This review was first published by Booklist on December 1, 2020.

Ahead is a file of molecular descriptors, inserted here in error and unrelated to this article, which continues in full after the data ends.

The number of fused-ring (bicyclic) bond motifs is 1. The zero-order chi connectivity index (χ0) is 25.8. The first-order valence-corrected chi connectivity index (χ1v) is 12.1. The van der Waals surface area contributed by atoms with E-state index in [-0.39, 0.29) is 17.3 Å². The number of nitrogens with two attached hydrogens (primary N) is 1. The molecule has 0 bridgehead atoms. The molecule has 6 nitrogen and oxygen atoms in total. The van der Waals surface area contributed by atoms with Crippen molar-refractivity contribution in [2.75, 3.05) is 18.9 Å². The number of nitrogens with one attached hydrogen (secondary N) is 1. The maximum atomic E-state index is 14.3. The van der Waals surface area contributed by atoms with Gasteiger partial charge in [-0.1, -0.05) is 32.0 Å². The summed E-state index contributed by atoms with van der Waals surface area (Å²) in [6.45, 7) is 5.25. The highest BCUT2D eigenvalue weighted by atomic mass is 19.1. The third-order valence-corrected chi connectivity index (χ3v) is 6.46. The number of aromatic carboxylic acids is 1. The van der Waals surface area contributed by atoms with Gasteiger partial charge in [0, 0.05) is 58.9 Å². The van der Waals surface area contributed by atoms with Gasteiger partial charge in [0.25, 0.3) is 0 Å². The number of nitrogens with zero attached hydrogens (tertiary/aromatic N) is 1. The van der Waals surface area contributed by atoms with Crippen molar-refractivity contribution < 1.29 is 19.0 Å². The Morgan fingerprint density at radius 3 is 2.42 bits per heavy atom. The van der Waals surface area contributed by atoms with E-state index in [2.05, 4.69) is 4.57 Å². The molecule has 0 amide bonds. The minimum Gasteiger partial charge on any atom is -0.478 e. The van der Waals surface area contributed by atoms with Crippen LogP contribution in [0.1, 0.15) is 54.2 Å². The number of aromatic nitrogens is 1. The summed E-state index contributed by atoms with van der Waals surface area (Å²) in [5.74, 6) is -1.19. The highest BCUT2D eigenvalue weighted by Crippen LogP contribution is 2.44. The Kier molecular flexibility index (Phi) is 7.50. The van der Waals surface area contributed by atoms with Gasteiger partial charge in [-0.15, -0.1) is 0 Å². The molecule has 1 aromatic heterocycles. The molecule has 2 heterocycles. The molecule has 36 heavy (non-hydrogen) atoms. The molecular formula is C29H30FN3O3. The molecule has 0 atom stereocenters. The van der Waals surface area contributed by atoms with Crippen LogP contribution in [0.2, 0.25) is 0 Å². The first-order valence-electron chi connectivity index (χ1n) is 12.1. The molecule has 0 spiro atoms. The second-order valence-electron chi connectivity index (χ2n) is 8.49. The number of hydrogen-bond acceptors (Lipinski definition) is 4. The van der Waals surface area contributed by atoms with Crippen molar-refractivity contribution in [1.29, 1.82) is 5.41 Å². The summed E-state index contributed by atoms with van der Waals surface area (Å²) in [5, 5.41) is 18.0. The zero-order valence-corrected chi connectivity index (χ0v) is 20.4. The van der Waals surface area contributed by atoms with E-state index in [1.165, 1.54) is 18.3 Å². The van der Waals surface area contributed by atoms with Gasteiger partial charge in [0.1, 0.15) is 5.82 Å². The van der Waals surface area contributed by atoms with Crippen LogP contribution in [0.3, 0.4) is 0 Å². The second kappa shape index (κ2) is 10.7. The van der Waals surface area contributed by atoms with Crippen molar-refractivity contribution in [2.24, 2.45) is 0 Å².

On October 19, 2017, astronomers discovered ‘Oumuamua, the first known interstellar object to pass through our solar system. But its behavior was strange. While many hypotheses have been presented to explain its anomalies, Loeb, the longest-serving chair of Harvard’s Department of Astronomy and founder of the Black Hole Initiative, postulates the most likely explanation is that ‘Oumuamua is evidence of extraterrestrial intelligence. He offers strong evidence to support this conclusion, but perhaps more valuable is how he uses this as a jumping-off point for much broader musings on the state of science. He critiques the tendency of science to be too conservative and the pernicious effects of scientific elitism toward the public. He considers the larger implications of what it would mean if we do obtain proof of other intelligent life in the universe, including the need for humanity to overcome our shortsightedness and invest in further exploration. Some of his digressions are a bit of a leap, but whether or not readers agree with him, his vision and curiosity are compelling.